Interview with CEO of Zenedge


The Bizety team recently spoke at length with Yuri Frayman, CEO, of Zenedge. If you haven’t been keeping up, we previously published a two-part interview with the company’s CTO Leon Kuperman. This conversation revolved around Zenedge’s ability to protect large enterprises with multiple locations and hundreds of partners in their supply chain, with their newly announced product Zenshield Dome.

Q: Tell me about Zenshield Dome

Frayman: As you know, it’s been almost a year since Target was attacked. The breach occurred in the supply chain where a vendor with access to Target’s network was hacked, which allowed the intruders to gain entry into the Target network. Once in, they exposed system weaknesses and attacked other networks including those that contained sensitive data. A vendor in the supply chain becoming the weakest link in a large company’s cyberdefense is not an unusual scenario. In fact, one out of five companies we talk to connect with a hundred plus partners in their supply chain.

The automotive industry is a good example, as there are literary hundreds of suppliers that feed into the business network of Ford and General Motors. Sure, all these companies and their supply chain have some level of perimeter based security, however, this only secures one part of the supply chain based on different rules, relying on the sophistication of the IT personnel and the capabilities of the systems. In contract, Zenedge Dome protects the large enterprise and its entire supply chain with a common set of rules and security policies.

Zenshield Dome is designed specifically to complement a large enterprise’s perimer-based security with a Cloud-based web application security platform. It not only creates a shield around the large enterprise’s perimeter, but also erects a “dome” around all its partners and suppliers as well. This allows for the large enterprise to set rules and policies that are applied across the Dome, protecting the enterprise and it’s entire ecosystem from cyberattacks..

 Q: What does your pricing structure look like?

Frayman: There is a platform fee and a usage fee determined by monthly data transfer measured in GBs/month. The large enterprise pays one fee, while suppliers pay a lower platform fee. In some cases, the large enterprise pays the fee for the entire supply chain. In their opinion, however, the overall fee is negligible compared to the risk of a breach and the resulting financial impact on the company. Our customers pay between five and fifteen thousand monthly depending on the level of protection and bandwidth.

Q: Have you had any interesting conversations with companies? What are their challenges and how can you help?

Frayman: Many customers deploy a security solution for their corporate network that often comes in the form of a firewall, APT platform, or other type of appliance. The challenge, however, is that although an enterprise might have the best defenses in the world, it doesn’t mean that their suppliers will deploy the latest and greatest. In one instance, we talked to a financial institution that had a hundred suppliers who were able to access certain sections of their corporate applications and each one posed a risk to the enterprise. With our solution, the entire consumer supply chain is protected.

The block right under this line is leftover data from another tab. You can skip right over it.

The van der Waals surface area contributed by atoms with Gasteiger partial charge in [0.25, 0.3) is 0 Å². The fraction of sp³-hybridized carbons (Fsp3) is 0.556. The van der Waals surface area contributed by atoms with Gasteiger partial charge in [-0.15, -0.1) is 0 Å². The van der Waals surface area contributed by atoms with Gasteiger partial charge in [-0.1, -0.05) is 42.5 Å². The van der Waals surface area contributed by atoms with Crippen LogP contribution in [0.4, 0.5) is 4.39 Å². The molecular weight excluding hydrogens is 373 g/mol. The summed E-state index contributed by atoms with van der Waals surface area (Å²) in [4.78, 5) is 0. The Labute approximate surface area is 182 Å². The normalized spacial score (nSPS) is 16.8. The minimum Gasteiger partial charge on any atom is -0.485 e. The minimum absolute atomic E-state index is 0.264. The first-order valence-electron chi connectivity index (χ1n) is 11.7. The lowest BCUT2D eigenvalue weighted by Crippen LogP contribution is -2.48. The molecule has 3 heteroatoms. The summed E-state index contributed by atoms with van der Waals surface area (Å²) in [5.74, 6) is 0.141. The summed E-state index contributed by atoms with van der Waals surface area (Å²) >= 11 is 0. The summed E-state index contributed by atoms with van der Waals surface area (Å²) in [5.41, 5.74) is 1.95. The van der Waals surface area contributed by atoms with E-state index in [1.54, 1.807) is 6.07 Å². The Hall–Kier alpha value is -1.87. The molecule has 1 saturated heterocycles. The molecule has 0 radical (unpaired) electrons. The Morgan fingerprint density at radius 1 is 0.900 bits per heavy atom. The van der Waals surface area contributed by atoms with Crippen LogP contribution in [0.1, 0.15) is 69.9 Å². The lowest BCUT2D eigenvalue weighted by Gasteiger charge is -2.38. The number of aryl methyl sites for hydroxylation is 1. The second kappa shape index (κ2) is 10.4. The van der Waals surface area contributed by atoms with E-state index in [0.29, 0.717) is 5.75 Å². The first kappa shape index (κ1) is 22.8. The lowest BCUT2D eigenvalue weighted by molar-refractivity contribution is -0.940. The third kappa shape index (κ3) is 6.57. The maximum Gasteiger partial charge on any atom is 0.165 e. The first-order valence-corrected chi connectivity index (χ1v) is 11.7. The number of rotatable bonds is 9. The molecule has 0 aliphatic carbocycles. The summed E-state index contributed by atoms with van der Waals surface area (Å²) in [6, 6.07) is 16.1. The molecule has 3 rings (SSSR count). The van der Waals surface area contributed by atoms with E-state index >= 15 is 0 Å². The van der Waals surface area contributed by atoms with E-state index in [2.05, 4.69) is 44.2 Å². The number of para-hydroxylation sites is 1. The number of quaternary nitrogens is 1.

Our platform enables an enterprise to set an individual policy for each and every partner in the supply chain. Additionally, we work with different types of traffic such as HTTP, HTTPS and VPN. As you are aware, many large enterprises communicate extensively over VPN, so a standard CDN WAF won’t work in this case.

Q: Interesting. So, not only is Zenedge a B2C platform, but also B2B platform since you work with VPNs. VPNs are prevalent within the Fortune 500, where remote offices and partners communicate with backend applications or web applications located at HQ. Correct?

Frayman: That is exactly right. One of the things that got us into this world was a conversation with a large customer that stated “we buy millions of dollars, worth of products (Palo Alto, Arbor Networks, etc.), but we can’t force our partners to buy the same products, let alone help them hire the right people to manage it.” So, that’s how we arrived at our cloud based security solution.

Besides offering granularity down to the individual partner, alerts can also be set up to notify staff when abnormal traffic is identified via our algorithm based APT engine. The really cool part is that customers can set a specific rule on a particular partner without forcing those rules down to other members in the supply chain. That’s a compelling proposition.

I would just like to highlight that Zenshield Dome allows for threat intelligence to be shared with all partners in the supply chain. This allows better coordination of security policies, while warding off attacks. This hasn’t been done before, but its been talked about.

Q: Could you talk about this diagram?


Frayman: Lets say City Bank is the origin and suppliers 1, 2, etc. are companies that have access to corporate applications via the Internet. Zenshield Dome, with its global POPs, shields City Bank and the suppliers in the supply chain. Each supplier has its own on-premise, perimeter-based security. In addition, they share the Zenshield Dome and are protected by a common set of rules and policies that are set by City Bank.

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